It is a magnificent autumn day. The poet has, by his own account, been too long pent-up in London and only now has managed to return to the beloved Lake District where he spent his childhood and adolescence. It is difficult to fix his age as the poem opens because time constantly shifts backward and forward throughout the narrative. The start of Book 1 finds Wordsworth speaking from a mature point of view. The body of the poem employs flashbacks to describe the development of the poetic mind during youth. This material is amalgamated with the poet's adult views of philosophy and art (those views held during the writing and endless revision of The Prelude, roughly from 1799 until 1850).
Wordsworth experiences relief in coming back to nature. He immediately identifies spiritual freedom with the absence of the encumbrances of civilization. Feelings of irresponsible freedom and lack of purpose quickly give way to a prevision of an impending period of optimism and creativity. In the delicious quiet, Wordsworth suddenly sees in his mind's eye the cottage of the landlady with whom he stayed as a schoolboy. He recalls that even then he had intimations of his future greatness.
His wish to create some profound work of art calls for a re-disciplining of his mind, which has recently been dulled by the artificiality of society. He mentions in passing the typical moodiness of the poet in likening him to a lover. In assessing his faculties, Wordsworth finds he has the three necessary ingredients for creativity: a vital soul; knowledge of the underlying principles of things; and a host of painstaking observations of natural phenomena. He rejects historical and martial themes, as well as mere anecdotes from his personal history. He is searching instead for "some philosophic song that cherishes our daily life." He is next assailed by doubts about the maturity of his views. If such views change radically after he has recorded them, his analysis of them will be worthless. In his indecision, he feels that if he reviews the ideas he formed in childhood and traces their history up until early manhood, he will find whether they have had any lasting truth and permanence.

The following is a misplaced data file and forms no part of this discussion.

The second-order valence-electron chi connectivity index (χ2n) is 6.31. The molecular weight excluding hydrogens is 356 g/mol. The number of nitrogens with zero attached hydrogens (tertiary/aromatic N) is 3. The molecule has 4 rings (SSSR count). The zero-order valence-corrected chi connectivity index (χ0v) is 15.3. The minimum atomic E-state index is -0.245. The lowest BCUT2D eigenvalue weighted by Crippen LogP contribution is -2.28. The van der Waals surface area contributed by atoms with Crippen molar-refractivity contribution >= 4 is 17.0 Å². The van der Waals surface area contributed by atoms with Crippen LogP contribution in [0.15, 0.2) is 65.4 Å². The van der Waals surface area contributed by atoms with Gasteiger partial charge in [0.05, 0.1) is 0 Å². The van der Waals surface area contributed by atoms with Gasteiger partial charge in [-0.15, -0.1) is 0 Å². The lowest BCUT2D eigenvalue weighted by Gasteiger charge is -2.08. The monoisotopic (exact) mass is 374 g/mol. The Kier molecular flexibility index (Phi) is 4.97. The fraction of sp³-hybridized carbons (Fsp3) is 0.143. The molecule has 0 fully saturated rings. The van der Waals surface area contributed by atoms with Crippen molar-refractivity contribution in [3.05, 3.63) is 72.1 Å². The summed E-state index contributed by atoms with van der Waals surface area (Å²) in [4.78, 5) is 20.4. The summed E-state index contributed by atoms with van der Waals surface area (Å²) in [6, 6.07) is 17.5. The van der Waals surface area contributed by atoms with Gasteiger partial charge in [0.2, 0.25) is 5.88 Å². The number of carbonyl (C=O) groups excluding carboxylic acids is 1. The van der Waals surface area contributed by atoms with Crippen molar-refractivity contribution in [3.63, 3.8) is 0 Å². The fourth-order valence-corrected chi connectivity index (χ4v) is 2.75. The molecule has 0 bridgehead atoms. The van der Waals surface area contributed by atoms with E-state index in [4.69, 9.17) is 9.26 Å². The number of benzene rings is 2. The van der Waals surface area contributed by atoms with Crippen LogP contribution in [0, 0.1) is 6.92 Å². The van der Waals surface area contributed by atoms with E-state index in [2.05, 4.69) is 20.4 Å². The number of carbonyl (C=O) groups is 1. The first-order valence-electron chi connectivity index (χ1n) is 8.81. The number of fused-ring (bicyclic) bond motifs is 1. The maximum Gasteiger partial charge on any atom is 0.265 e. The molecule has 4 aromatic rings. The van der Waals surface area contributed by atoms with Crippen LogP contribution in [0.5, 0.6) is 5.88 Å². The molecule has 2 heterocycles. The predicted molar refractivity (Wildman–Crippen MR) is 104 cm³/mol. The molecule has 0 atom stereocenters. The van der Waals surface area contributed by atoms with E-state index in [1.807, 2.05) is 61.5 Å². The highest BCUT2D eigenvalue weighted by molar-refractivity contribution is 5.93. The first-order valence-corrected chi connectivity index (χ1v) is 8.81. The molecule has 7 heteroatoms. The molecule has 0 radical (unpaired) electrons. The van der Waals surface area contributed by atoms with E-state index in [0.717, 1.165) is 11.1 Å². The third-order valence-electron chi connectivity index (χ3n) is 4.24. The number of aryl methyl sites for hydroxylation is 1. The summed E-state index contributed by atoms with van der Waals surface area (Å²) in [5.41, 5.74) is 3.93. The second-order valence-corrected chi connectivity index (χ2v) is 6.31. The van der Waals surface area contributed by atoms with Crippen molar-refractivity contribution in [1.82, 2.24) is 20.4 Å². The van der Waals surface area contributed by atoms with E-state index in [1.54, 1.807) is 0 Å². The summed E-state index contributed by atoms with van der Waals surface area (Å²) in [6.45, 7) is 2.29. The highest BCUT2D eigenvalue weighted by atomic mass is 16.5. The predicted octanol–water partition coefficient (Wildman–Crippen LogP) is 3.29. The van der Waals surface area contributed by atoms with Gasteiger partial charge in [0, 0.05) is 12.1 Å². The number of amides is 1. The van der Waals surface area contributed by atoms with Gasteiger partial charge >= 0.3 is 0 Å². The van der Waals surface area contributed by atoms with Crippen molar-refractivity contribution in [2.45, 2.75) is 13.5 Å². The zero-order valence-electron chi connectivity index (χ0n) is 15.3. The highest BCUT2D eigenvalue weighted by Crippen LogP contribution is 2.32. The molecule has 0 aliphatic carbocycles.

He recollects some of his childhood activities, among them river-bathing (he sported like a naked savage) and climbing and robbing of birds' nests while wandering at night. In a discussion of simple education, he stresses the importance of reaction on the part of the child to every action upon it by its natural environment. In this way, nature develops morality in the child. Wordsworth sets the tone of the poem by speaking religiously of nature. He sees it as a great and awesome intelligence. Occasionally he communicates his mood to the reader by employing natural objects as symbols of his feelings.
In a celebrated passage filled with much color, the poet describes how as a youth he stole a boat and rowed one night across Ullswater Lake. At the climax of this experience, he imagined that a peak beyond the lake became a presence which reared up and menaced him because of his misdeed in taking the boat. He confides that for some time thereafter he struggled to clarify a conception of pantheism which had been teasing his brain. He addresses what he terms the spirit of the universe. He decries the artifacts of civilization and praises enduring things — life and nature.
In a more literal section, he tells of his youthful pastimes and mentions winter ice games with a group of companions and games of cards and tick-tack-toe in front of the peat fire. But above all, he tried to be outdoors at all times of the year so that nature could be unstinting in its education of him. He is particularly troubled when he remembers that certain vistas in Westmoreland — particularly the sea — brought him great pleasure, though he had no prior experience of the same kind of joy. Since beauty is eternal, he may have learned to love such sights during a previous existence of his soul. He then proceeds to develop a romantic theory of aesthetics. He maintains that certain individuals create great art because, in the midst of mundane events, they sense the magical urgency in everyday objects. Insignificant things take on a critical meaning over and above their common and instrumental role. They suggest to the practitioner of the fine arts, the clergyman, and the idealistic philosopher that the universe is of vast and harmonious design. The layman, on the other hand, is insensible to this oneness of all things, and the idea must be communicated to him.